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A rare blue-ground 'famille-rose' imperially inscribed wall vase. Seal mark and period of Qianlong. Photo Courtesy Sotheby's

the flat-back vessel of oval shape with a globular body rising to a waisted neck and everted rim, moulded with a quatre-lobed panel enclosing a six-column inscription ending with Qianlong renxu (corresponding to 1742), all reserved on a vibrant blue ground decorated with four qilong dragons with long sinuous bodies floating amid feathery leafy scrolls, clutching the curling stems in their mouths and between their claws, the shoulder flanked by a pair of animal mask handles suspending fixed rings, with a key-fret below the mouthrim and embellished in gilt, the interior of the mouthrim glazed purple, all supported on a faux-bois stand with three ruyi-shaped feet, the underside of the base inscribed with the seal-mark in gilt, the reverse set with a slot for attaching to the wall  - 24.9 cm., 9 7/8 in.- Lot Sold: 1,220,000 HKD

PROVENANCE: Acquired from a London dealer based in Grays Mews in the mid-1980s.
Thereafter with the present owner.

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NOTE: The translation of the poem is as follows:

While Imperial Ru ware is of renowned quality,
This new vase is made even finer.
Since it follows me about I offer it this song,
And along the road pick fragrant blossoms for it.
Where it hangs is just right for my light carriage,
But when hairclaps approach wild blossoms in it bend away.
Though they never allow such worldly dust get close,
They let their rich fragrance permeate my curtain gauze
.

The present piece is an excellent example of the dexterity of 18th century imperial porcelain manufacturers at Jingdezhen who produced an immense variety of styles and constantly devised further novelties to satisfy the Qianlong emperor's predilection for idiosyncratic forms and designs. Once a large palette of enamel colours was attained, the possibilities were virtually unlimited. During Qianlong's reign, and often under his personal supervision, simulations that were often difficult to distinguish from the 'real' were produced and these pieces became the trompe-l'oeil of ceramics. The present pair of wall vases, with bases simulating wood and imitation-bronze mask handles, is a good example of the technique of combining the 'real' with the trompe-l'oeil. Zhu Yan in Tao shuo, published in 1774, noted that "in fact, among all the works of art in gold, embossed silver, chiselled stone, lacquer, mother-of-pearl, bamboo and wood, gourd and shell, there in not one that is not now produced in porcelain, a perfect imitation of the original (fang xiao er xiao)."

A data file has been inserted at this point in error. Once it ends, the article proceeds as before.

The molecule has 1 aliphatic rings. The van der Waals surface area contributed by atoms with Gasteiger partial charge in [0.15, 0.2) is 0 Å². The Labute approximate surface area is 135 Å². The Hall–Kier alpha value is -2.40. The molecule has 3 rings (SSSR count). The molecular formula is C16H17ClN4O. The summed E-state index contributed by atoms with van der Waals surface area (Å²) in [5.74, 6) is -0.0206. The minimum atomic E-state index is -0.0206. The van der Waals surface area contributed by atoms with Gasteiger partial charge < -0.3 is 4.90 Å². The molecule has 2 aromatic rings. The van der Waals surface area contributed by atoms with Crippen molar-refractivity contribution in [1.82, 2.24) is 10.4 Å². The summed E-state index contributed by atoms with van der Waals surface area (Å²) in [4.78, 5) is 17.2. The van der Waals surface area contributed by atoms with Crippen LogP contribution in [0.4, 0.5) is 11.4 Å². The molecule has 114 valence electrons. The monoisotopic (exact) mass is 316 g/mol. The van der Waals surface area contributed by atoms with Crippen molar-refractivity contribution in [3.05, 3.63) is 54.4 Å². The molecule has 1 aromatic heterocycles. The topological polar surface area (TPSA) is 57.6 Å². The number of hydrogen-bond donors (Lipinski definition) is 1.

Another noteworthy invention of the Qianlong period was the wall vase, which was made in pairs, flattened at the back as though cut in half and was used particularly to be hung inside sedan chairs. In a poem inscribed on one porcelain wall vase, the Qianlong emperor comments on the pleasure provided by these vases when filled with wild flowers, which allow him to enjoy their fragrance while the 'red dust' (cares of the world) cannot reach him (see China. The Three Emperors 1662-1795, exhibition catalogue, Royal Academy of Arts, London, 2005, p. 445). A group of Qianlong wall vases of different forms, several with simulated wood stands, can be seen in situ at the Sanxi Tang (The Studio of Three Rarities) in the Palace Museum, Beijing, illustrated in the exhibition catalogue Treasures from the Palace Museum, Peking, Tokyo, 1982, pl. 33.

Compare related wall vases of various shapes and inscribed with imperial poems and simulated stands; for example see a pear-shaped version sold in these rooms, 29th November 1977, lot 156; an ovoid vase with an imitation lacquer stand, sold at Christie's Hong Kong, 26th April, 1999, lot 526; and another ovoid pair sold at Christie's Hong Kong, 27th April 1997, lot 32. See also an example with a simulated wood stand, but decorated with bands of decoration, sold in our London rooms, 7th April 1981, lot 284.

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Sotheby's. Legacies of Imperial Power: Treasures from the Imperial Collection. 08 Oct 08. Hong Kong - www.sotheby's.com